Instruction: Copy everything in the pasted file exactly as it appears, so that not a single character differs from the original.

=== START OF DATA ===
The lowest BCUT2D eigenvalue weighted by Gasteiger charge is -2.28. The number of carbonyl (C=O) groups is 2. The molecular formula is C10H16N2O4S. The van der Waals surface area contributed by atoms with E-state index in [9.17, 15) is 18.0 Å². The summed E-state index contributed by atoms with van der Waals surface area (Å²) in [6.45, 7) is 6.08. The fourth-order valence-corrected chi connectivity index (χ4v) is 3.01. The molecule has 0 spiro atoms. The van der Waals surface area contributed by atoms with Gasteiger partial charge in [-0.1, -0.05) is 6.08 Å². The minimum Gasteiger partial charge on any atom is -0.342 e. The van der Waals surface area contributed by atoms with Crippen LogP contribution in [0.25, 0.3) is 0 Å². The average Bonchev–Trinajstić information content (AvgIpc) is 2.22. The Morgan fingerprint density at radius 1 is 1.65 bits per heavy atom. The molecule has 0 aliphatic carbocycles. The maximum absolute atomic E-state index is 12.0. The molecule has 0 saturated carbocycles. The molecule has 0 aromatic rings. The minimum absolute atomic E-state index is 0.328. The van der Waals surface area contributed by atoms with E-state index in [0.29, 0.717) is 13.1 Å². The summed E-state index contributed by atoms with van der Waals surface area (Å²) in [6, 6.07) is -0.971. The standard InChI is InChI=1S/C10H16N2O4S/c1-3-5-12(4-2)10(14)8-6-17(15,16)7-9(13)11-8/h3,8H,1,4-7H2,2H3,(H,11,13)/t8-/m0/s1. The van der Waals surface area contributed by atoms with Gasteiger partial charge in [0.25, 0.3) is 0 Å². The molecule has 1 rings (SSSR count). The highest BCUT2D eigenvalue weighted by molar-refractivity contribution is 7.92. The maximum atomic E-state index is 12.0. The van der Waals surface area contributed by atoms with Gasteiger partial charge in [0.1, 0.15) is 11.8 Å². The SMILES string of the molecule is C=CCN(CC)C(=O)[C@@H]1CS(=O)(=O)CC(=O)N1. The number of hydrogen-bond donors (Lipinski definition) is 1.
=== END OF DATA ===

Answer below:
The lowest BCUT2D eigenvalue weighted by Gasteiger charge is -2.28. The number of carbonyl (C=O) groups is 2. The molecular formula is C10H16N2O4S. The van der Waals surface area contributed by atoms with E-state index in [9.17, 15) is 18.0 Å². The summed E-state index contributed by atoms with van der Waals surface area (Å²) in [6.45, 7) is 6.08. The fourth-order valence-corrected chi connectivity index (χ4v) is 3.01. The molecule has 0 spiro atoms. The van der Waals surface area contributed by atoms with Gasteiger partial charge in [-0.1, -0.05) is 6.08 Å². The minimum Gasteiger partial charge on any atom is -0.342 e. The van der Waals surface area contributed by atoms with Crippen LogP contribution in [0.25, 0.3) is 0 Å². The average Bonchev–Trinajstić information content (AvgIpc) is 2.22. The Morgan fingerprint density at radius 1 is 1.65 bits per heavy atom. The molecule has 0 aliphatic carbocycles. The maximum absolute atomic E-state index is 12.0. The molecule has 0 saturated carbocycles. The molecule has 0 aromatic rings. The minimum absolute atomic E-state index is 0.328. The van der Waals surface area contributed by atoms with E-state index in [0.29, 0.717) is 13.1 Å². The summed E-state index contributed by atoms with van der Waals surface area (Å²) in [6, 6.07) is -0.971. The standard InChI is InChI=1S/C10H16N2O4S/c1-3-5-12(4-2)10(14)8-6-17(15,16)7-9(13)11-8/h3,8H,1,4-7H2,2H3,(H,11,13)/t8-/m0/s1. The van der Waals surface area contributed by atoms with Gasteiger partial charge in [0.25, 0.3) is 0 Å². The molecule has 1 rings (SSSR count). The highest BCUT2D eigenvalue weighted by molar-refractivity contribution is 7.92. The maximum atomic E-state index is 12.0. The van der Waals surface area contributed by atoms with Gasteiger partial charge in [0.1, 0.15) is 11.8 Å². The SMILES string of the molecule is C=CCN(CC)C(=O)[C@@H]1CS(=O)(=O)CC(=O)N1. The number of hydrogen-bond donors (Lipinski definition) is 1.